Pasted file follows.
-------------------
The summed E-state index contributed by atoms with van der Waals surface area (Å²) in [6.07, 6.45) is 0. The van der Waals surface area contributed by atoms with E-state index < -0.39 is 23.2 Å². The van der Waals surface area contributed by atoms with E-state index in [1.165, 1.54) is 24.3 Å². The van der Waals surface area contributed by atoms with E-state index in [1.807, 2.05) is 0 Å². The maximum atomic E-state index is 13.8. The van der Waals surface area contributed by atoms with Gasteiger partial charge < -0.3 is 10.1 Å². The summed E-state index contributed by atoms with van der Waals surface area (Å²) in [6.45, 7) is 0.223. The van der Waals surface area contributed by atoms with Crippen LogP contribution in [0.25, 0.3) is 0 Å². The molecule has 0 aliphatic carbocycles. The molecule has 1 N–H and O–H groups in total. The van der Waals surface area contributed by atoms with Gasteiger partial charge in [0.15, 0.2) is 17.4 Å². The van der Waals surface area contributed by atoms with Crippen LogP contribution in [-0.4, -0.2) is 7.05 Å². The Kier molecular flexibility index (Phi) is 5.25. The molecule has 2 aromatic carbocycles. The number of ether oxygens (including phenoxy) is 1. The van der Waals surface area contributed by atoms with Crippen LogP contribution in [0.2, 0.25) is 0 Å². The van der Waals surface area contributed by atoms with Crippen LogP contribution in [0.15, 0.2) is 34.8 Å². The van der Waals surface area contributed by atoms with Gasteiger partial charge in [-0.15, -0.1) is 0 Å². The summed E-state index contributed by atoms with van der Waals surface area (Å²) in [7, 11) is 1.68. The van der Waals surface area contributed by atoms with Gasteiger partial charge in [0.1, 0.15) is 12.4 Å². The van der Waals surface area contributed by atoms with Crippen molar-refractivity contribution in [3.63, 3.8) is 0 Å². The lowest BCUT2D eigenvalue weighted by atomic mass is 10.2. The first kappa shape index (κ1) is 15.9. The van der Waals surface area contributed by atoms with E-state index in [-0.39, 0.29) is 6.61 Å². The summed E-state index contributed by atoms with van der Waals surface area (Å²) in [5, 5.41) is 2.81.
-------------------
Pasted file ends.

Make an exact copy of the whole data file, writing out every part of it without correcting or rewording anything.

The summed E-state index contributed by atoms with van der Waals surface area (Å²) in [6.07, 6.45) is 0. The van der Waals surface area contributed by atoms with E-state index < -0.39 is 23.2 Å². The van der Waals surface area contributed by atoms with E-state index in [1.165, 1.54) is 24.3 Å². The van der Waals surface area contributed by atoms with E-state index in [1.807, 2.05) is 0 Å². The maximum atomic E-state index is 13.8. The van der Waals surface area contributed by atoms with Gasteiger partial charge < -0.3 is 10.1 Å². The summed E-state index contributed by atoms with van der Waals surface area (Å²) in [6.45, 7) is 0.223. The van der Waals surface area contributed by atoms with Crippen LogP contribution in [0.25, 0.3) is 0 Å². The molecule has 0 aliphatic carbocycles. The molecule has 1 N–H and O–H groups in total. The van der Waals surface area contributed by atoms with Gasteiger partial charge in [0.15, 0.2) is 17.4 Å². The van der Waals surface area contributed by atoms with Crippen LogP contribution in [-0.4, -0.2) is 7.05 Å². The Kier molecular flexibility index (Phi) is 5.25. The molecule has 2 aromatic carbocycles. The number of ether oxygens (including phenoxy) is 1. The van der Waals surface area contributed by atoms with Crippen LogP contribution in [0.2, 0.25) is 0 Å². The van der Waals surface area contributed by atoms with Crippen LogP contribution in [0.15, 0.2) is 34.8 Å². The van der Waals surface area contributed by atoms with Gasteiger partial charge in [-0.15, -0.1) is 0 Å². The summed E-state index contributed by atoms with van der Waals surface area (Å²) in [7, 11) is 1.68. The van der Waals surface area contributed by atoms with Gasteiger partial charge in [0.1, 0.15) is 12.4 Å². The van der Waals surface area contributed by atoms with Crippen molar-refractivity contribution in [3.63, 3.8) is 0 Å². The lowest BCUT2D eigenvalue weighted by atomic mass is 10.2. The first kappa shape index (κ1) is 15.9. The van der Waals surface area contributed by atoms with E-state index in [-0.39, 0.29) is 6.61 Å². The summed E-state index contributed by atoms with van der Waals surface area (Å²) in [5, 5.41) is 2.81.